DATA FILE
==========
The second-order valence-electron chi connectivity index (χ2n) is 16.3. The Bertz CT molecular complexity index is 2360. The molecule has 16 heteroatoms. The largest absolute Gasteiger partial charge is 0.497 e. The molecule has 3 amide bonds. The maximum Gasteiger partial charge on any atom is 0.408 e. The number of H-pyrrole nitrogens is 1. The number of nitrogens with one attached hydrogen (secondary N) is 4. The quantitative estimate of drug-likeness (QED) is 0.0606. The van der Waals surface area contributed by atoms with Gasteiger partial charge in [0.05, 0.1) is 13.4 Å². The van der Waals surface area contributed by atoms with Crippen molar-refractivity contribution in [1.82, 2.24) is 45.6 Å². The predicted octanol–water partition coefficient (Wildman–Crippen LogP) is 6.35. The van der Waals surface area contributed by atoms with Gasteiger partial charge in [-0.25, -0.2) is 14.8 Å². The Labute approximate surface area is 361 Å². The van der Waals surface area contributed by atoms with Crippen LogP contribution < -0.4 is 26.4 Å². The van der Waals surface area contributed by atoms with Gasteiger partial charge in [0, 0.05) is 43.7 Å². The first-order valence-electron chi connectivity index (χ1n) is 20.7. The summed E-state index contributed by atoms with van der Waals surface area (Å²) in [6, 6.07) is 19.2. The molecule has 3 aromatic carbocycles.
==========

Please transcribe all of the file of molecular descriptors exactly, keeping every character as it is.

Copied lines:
The second-order valence-electron chi connectivity index (χ2n) is 16.3. The Bertz CT molecular complexity index is 2360. The molecule has 16 heteroatoms. The largest absolute Gasteiger partial charge is 0.497 e. The molecule has 3 amide bonds. The maximum Gasteiger partial charge on any atom is 0.408 e. The number of H-pyrrole nitrogens is 1. The number of nitrogens with one attached hydrogen (secondary N) is 4. The quantitative estimate of drug-likeness (QED) is 0.0606. The van der Waals surface area contributed by atoms with Gasteiger partial charge in [0.05, 0.1) is 13.4 Å². The van der Waals surface area contributed by atoms with Crippen molar-refractivity contribution in [1.82, 2.24) is 45.6 Å². The predicted octanol–water partition coefficient (Wildman–Crippen LogP) is 6.35. The van der Waals surface area contributed by atoms with Gasteiger partial charge in [-0.25, -0.2) is 14.8 Å². The Labute approximate surface area is 361 Å². The van der Waals surface area contributed by atoms with Crippen LogP contribution < -0.4 is 26.4 Å². The van der Waals surface area contributed by atoms with Gasteiger partial charge in [0, 0.05) is 43.7 Å². The first-order valence-electron chi connectivity index (χ1n) is 20.7. The summed E-state index contributed by atoms with van der Waals surface area (Å²) in [6, 6.07) is 19.2. The molecule has 3 aromatic carbocycles.